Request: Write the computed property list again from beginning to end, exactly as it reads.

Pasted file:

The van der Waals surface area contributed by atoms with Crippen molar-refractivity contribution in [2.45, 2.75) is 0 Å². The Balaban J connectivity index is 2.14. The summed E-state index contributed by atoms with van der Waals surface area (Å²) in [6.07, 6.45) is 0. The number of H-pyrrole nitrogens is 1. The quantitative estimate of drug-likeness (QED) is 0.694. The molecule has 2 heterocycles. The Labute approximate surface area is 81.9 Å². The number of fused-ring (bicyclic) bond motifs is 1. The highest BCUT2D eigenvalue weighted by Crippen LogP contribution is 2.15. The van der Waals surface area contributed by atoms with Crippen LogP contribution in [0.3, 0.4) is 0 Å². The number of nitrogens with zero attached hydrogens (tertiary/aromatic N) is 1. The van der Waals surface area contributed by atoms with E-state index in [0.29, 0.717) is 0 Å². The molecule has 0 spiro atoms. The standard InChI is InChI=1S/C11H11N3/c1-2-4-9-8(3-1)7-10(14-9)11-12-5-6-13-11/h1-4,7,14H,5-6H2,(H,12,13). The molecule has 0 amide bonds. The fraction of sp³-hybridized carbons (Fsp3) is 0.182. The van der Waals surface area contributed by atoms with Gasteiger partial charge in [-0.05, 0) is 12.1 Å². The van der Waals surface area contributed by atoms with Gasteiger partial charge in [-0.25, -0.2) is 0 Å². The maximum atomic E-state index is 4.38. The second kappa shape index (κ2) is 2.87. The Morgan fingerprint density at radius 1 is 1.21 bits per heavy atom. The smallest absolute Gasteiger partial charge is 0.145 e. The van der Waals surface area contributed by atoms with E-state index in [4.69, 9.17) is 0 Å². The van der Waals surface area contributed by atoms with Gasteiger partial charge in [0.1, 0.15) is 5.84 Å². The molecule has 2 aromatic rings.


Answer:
The van der Waals surface area contributed by atoms with Crippen molar-refractivity contribution in [2.45, 2.75) is 0 Å². The Balaban J connectivity index is 2.14. The summed E-state index contributed by atoms with van der Waals surface area (Å²) in [6.07, 6.45) is 0. The number of H-pyrrole nitrogens is 1. The quantitative estimate of drug-likeness (QED) is 0.694. The molecule has 2 heterocycles. The Labute approximate surface area is 81.9 Å². The number of fused-ring (bicyclic) bond motifs is 1. The highest BCUT2D eigenvalue weighted by Crippen LogP contribution is 2.15. The van der Waals surface area contributed by atoms with Crippen LogP contribution in [0.3, 0.4) is 0 Å². The number of nitrogens with zero attached hydrogens (tertiary/aromatic N) is 1. The van der Waals surface area contributed by atoms with E-state index in [0.29, 0.717) is 0 Å². The molecule has 0 spiro atoms. The standard InChI is InChI=1S/C11H11N3/c1-2-4-9-8(3-1)7-10(14-9)11-12-5-6-13-11/h1-4,7,14H,5-6H2,(H,12,13). The molecule has 0 amide bonds. The fraction of sp³-hybridized carbons (Fsp3) is 0.182. The van der Waals surface area contributed by atoms with Gasteiger partial charge in [-0.05, 0) is 12.1 Å². The van der Waals surface area contributed by atoms with Gasteiger partial charge in [-0.25, -0.2) is 0 Å². The maximum atomic E-state index is 4.38. The second kappa shape index (κ2) is 2.87. The Morgan fingerprint density at radius 1 is 1.21 bits per heavy atom. The smallest absolute Gasteiger partial charge is 0.145 e. The van der Waals surface area contributed by atoms with E-state index in [4.69, 9.17) is 0 Å². The van der Waals surface area contributed by atoms with Gasteiger partial charge in [0.1, 0.15) is 5.84 Å². The molecule has 2 aromatic rings.